Also on the day of the orphanage visit, we were able to go to Laine’s finding place. She was left on this street, in front of what we understand is the Kunming equivalent of a UPS store, now closed. The people who found her notified the police in this little police station, right around the corner.
We got in a cab and drove into the outskirts of Kunming to a place our guide Susan called “Yilu Village.” I say “the outskirts,” but we were still in the shadow of half a dozen high-rise apartment buildings.
It was clear, though, that this was a part of town where resources were scarce and opportunities were limited. It wasn’t hard to believe that a mother here might find herself without the means to raise her baby.
Susan found the storefront where Laine was reportedly left. She talked to a couple of the people working in the shops nearby to confirm it — I guess seeing an infant left on the street across from your produce stand is the kind of thing you’d remember a year later — and she told us this indeed was the place.
I looked around and thought Laine’s biological parents were possibly within walking distance of where we were standing at that moment. They did a good thing. A hard thing, but a good thing. Laine was left in front of a business that was probably open all hours, just a quick walk from a police station.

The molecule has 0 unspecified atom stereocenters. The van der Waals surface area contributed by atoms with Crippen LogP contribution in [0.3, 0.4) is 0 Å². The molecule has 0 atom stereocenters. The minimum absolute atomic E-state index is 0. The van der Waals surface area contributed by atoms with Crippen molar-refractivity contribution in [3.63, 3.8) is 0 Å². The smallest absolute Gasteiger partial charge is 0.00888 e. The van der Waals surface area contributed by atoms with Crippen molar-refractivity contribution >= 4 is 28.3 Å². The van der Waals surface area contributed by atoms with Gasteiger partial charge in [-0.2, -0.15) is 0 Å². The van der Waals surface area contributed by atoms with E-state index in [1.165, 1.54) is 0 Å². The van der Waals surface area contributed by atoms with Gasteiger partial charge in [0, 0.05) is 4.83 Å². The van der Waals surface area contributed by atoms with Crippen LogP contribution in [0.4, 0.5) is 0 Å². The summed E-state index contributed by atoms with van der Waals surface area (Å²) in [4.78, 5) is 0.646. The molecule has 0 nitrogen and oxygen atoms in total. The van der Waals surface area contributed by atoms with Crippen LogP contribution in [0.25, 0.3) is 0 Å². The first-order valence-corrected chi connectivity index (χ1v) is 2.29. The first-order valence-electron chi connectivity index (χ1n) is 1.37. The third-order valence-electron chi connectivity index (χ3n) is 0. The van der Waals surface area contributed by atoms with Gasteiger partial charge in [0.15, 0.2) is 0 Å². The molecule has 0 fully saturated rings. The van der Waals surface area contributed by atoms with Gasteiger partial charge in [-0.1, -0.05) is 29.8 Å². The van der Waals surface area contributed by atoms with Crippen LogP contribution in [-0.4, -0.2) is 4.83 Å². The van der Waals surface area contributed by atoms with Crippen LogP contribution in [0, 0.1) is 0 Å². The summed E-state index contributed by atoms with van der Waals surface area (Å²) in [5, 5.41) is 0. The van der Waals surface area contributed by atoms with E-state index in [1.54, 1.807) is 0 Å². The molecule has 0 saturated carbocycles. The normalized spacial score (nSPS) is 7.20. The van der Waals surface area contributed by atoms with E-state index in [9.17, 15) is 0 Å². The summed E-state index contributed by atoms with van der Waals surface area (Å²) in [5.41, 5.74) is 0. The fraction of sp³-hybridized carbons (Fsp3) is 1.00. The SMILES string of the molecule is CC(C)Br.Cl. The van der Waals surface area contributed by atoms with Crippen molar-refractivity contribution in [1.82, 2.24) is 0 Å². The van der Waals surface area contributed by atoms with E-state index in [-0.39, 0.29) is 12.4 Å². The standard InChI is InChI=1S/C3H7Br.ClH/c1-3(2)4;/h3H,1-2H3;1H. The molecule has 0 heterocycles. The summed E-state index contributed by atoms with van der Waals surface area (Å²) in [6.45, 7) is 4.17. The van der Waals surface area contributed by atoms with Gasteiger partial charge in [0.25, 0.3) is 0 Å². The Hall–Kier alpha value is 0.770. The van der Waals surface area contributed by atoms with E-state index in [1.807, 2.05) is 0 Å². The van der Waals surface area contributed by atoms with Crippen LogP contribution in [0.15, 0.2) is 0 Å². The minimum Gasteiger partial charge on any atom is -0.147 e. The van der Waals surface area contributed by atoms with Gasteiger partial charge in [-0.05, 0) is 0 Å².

She wasn’t left to die; she was left to be found. She was left with hope. Now I pray that we can fulfill that hope, for a mother who will probably never know what happened to her baby girl.
Raising a kid is hard. I’m sure Laine will bring us many challenges in her life (already, one of the phrases she’s most comfortable saying is, “No, daddy”). But whatever challenges we face, I doubt we’ll ever have to do anything as hard as that mother did that one time in Yilu Village.